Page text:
BEVEL GEARS:

Fig.3 Bevel gear

Bevel gears are used as the main mechanism for a hand drill. As the handle of the drill is turned in a vertical direction, the bevel gears change the rotation of the chuck to a horizontal rotation

PUMP:

Fig.4 pump

Hand pumps are manually perated pumps; they use human power and mechanical advantage to move fluids or air from one place to another. They are widely used in every country in the world for a variety of industrial, marine, irrigation and leisure activities.

SLIDER CRANK:

Fig.5 slider crank

A crank is an arm attached at a right angle to a rotating shaft by which reciprocating motion is imparted to or received from the shaft. It is used to convert circular motion into reciprocating motion, or vice versa. The arm may be a bent portion of the shaft, or a separate arm or disk attached to it. Attached to the end of the crank by a pivot is a rod, usually called a connecting rod . The end of the rod attched to the crank moves in a circular motion, while the other end is usually constrained to move in a linear sliding motion.

DESCRIPTION :

Field of the Invention

The present invention relates generally to the recovery of water from an underground source through the use of a reciprocating pump system. The present invention relates more specifically to an improved water pumping system adapted to be driven by a windmill that utilizes an air lift fluid pump for generating a flow of water to the surface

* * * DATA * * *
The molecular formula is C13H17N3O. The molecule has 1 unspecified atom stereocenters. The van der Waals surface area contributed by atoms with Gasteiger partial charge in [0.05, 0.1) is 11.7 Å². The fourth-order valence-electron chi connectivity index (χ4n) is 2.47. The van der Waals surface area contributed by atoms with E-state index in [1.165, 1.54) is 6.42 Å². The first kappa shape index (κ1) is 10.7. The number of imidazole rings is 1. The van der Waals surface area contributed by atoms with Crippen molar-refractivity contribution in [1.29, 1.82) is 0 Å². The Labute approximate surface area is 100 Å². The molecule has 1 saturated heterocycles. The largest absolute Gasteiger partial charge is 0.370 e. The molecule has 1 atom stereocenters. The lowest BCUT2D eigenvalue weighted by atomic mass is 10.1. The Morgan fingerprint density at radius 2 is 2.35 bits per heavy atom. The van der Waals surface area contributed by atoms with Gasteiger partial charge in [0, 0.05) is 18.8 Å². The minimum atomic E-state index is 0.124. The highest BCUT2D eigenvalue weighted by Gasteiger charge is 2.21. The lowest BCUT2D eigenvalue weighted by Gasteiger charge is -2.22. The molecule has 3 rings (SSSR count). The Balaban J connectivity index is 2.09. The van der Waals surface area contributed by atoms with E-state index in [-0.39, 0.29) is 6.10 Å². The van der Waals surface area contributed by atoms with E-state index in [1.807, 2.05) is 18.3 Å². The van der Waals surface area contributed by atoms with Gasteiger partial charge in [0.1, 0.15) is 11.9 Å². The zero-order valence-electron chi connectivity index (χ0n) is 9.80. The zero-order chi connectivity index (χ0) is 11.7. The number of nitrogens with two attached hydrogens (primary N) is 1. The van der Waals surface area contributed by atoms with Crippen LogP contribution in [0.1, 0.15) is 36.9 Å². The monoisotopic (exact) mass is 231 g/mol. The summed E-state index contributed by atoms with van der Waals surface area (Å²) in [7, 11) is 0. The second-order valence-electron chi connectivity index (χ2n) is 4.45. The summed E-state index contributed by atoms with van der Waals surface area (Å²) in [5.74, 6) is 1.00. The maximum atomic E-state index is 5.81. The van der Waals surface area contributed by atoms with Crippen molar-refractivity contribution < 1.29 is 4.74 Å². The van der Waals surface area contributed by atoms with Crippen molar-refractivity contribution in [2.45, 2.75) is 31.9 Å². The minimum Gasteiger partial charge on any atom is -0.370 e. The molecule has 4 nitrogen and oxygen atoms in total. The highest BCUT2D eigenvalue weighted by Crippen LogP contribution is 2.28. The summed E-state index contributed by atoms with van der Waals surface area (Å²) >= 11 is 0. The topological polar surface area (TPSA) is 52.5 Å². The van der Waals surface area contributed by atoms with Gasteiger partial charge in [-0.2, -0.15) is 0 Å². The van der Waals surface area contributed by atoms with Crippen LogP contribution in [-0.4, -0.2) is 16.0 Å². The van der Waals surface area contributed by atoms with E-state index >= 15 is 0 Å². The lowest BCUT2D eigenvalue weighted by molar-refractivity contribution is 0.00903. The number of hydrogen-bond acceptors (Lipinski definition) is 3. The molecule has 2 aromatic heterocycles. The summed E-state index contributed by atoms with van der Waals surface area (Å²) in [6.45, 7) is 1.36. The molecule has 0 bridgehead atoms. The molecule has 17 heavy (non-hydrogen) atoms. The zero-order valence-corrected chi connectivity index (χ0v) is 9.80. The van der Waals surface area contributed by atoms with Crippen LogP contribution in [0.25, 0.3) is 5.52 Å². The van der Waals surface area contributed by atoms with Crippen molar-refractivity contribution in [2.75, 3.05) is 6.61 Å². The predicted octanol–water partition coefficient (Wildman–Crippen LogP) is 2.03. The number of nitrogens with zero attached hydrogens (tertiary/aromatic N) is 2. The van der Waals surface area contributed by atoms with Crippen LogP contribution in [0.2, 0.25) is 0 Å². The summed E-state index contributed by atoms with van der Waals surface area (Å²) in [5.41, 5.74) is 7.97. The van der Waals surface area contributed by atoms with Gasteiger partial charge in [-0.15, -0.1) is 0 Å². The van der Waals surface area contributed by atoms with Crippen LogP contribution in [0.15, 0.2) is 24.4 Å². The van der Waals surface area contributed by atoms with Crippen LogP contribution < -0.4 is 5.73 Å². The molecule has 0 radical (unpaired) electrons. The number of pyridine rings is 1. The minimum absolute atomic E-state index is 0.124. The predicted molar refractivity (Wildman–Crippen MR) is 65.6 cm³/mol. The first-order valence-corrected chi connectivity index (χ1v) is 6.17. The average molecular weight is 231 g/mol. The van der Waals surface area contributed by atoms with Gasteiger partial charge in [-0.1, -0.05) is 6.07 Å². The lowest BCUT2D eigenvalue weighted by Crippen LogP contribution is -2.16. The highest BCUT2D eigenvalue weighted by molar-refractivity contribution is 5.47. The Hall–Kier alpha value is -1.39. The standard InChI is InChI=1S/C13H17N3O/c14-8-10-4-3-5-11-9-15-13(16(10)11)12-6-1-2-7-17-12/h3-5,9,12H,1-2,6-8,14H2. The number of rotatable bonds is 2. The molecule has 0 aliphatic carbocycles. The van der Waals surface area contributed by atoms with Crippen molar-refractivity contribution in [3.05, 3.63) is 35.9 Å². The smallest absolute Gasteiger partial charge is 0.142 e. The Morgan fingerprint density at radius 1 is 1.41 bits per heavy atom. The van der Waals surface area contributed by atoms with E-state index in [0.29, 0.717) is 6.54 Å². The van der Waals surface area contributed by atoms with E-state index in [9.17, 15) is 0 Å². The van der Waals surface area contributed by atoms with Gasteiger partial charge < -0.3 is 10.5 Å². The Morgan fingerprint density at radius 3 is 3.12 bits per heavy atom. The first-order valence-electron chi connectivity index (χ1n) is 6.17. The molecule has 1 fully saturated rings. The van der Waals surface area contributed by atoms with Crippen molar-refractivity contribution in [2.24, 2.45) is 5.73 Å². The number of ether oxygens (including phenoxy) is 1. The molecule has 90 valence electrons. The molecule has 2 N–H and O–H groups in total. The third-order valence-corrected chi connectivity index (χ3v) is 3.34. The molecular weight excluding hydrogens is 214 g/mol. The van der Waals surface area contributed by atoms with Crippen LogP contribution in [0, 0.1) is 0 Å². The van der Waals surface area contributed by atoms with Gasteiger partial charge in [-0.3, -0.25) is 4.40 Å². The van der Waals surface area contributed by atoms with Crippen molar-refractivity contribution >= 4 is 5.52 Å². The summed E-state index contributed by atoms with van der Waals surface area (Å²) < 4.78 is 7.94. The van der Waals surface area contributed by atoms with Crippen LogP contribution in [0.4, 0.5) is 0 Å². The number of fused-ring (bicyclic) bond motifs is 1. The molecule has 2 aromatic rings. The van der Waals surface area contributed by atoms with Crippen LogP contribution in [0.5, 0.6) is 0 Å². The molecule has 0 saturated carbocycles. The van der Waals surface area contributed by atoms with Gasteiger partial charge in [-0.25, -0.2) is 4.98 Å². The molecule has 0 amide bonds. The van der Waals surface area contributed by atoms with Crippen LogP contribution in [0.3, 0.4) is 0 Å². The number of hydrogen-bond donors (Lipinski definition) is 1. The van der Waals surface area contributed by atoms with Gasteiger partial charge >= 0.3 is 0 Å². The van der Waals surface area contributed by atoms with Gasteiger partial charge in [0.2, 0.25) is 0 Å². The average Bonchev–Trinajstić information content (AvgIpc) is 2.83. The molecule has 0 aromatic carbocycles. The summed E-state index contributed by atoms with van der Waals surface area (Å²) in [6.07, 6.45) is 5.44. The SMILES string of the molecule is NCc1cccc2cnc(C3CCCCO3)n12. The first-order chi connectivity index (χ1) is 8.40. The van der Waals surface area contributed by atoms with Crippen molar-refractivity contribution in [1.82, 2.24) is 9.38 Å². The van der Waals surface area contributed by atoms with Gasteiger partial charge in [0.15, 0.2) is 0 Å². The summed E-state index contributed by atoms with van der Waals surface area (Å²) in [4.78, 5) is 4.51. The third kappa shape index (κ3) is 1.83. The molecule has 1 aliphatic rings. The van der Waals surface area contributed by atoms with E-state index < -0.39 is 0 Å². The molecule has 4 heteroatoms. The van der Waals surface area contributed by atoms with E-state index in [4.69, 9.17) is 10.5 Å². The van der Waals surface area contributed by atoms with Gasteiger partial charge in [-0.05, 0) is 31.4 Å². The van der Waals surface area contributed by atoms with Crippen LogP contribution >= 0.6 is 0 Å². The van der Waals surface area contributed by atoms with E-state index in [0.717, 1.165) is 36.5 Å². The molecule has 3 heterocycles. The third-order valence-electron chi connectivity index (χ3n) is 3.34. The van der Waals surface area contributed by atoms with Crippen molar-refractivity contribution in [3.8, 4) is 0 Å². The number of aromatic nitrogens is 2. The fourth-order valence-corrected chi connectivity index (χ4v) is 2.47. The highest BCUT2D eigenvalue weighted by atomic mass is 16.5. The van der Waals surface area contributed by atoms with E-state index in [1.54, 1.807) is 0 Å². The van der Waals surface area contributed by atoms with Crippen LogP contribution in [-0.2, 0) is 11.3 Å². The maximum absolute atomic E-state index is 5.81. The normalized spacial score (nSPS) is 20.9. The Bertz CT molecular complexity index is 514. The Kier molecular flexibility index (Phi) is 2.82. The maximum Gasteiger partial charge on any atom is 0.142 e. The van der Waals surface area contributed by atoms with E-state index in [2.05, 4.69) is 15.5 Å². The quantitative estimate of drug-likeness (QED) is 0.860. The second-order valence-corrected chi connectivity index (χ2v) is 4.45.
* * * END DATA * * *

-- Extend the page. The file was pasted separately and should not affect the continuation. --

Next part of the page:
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Fig.6 Block diagram

Description of the Related Art

Water pumping windmills may be found on farms and ranches worldwide and provide critical water supply for domestic and livestock use, especially in areas where electrical and fuel driven pumps are not practical. The type of technology associated with these windmill water pumps has enjoyed continuous use since the late 19th Century and may be generally illustrated by U.S. Pat. No. 1,632,188 assigned to the Dempster Mill Manufacturing Company (1927). This type of windmill pumps water by means of a positive displacement, reciprocating pump, submerged below the static water level of a drilled well. The pump is conventionally connected and supported by a water discharge pipe which leads to the surface and a reservoir for the water. The pump is driven by a reciprocating rod, typically made of wood or fiberglass, which reaches down from the windmill's transmission to